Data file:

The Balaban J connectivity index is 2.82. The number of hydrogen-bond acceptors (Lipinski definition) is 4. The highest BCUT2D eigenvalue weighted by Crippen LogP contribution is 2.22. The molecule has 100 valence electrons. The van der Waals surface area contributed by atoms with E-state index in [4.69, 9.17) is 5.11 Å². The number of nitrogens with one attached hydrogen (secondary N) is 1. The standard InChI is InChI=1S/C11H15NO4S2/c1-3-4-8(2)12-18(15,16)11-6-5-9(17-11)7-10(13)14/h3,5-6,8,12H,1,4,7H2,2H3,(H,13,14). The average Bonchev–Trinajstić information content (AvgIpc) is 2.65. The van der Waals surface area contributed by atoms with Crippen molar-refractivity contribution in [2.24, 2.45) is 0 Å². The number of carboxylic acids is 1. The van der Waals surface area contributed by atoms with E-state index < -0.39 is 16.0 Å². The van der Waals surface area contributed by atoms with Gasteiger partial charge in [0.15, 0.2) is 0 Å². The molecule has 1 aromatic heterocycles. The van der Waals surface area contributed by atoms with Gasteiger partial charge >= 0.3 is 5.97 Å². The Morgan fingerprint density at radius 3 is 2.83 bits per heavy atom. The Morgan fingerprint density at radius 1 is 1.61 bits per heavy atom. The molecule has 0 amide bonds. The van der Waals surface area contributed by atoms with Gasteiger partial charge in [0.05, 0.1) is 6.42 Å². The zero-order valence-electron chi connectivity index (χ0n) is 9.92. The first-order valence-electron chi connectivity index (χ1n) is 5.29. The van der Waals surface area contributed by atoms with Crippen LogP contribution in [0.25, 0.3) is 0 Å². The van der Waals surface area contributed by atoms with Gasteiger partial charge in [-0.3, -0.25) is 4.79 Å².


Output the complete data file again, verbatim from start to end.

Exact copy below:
The Balaban J connectivity index is 2.82. The number of hydrogen-bond acceptors (Lipinski definition) is 4. The highest BCUT2D eigenvalue weighted by Crippen LogP contribution is 2.22. The molecule has 100 valence electrons. The van der Waals surface area contributed by atoms with E-state index in [4.69, 9.17) is 5.11 Å². The number of nitrogens with one attached hydrogen (secondary N) is 1. The standard InChI is InChI=1S/C11H15NO4S2/c1-3-4-8(2)12-18(15,16)11-6-5-9(17-11)7-10(13)14/h3,5-6,8,12H,1,4,7H2,2H3,(H,13,14). The average Bonchev–Trinajstić information content (AvgIpc) is 2.65. The van der Waals surface area contributed by atoms with Crippen molar-refractivity contribution in [2.24, 2.45) is 0 Å². The number of carboxylic acids is 1. The van der Waals surface area contributed by atoms with E-state index < -0.39 is 16.0 Å². The van der Waals surface area contributed by atoms with Gasteiger partial charge in [0.15, 0.2) is 0 Å². The molecule has 1 aromatic heterocycles. The van der Waals surface area contributed by atoms with Gasteiger partial charge >= 0.3 is 5.97 Å². The Morgan fingerprint density at radius 3 is 2.83 bits per heavy atom. The Morgan fingerprint density at radius 1 is 1.61 bits per heavy atom. The molecule has 0 amide bonds. The van der Waals surface area contributed by atoms with Gasteiger partial charge in [0.05, 0.1) is 6.42 Å². The zero-order valence-electron chi connectivity index (χ0n) is 9.92. The first-order valence-electron chi connectivity index (χ1n) is 5.29. The van der Waals surface area contributed by atoms with Crippen LogP contribution in [0.25, 0.3) is 0 Å². The van der Waals surface area contributed by atoms with Gasteiger partial charge in [-0.3, -0.25) is 4.79 Å².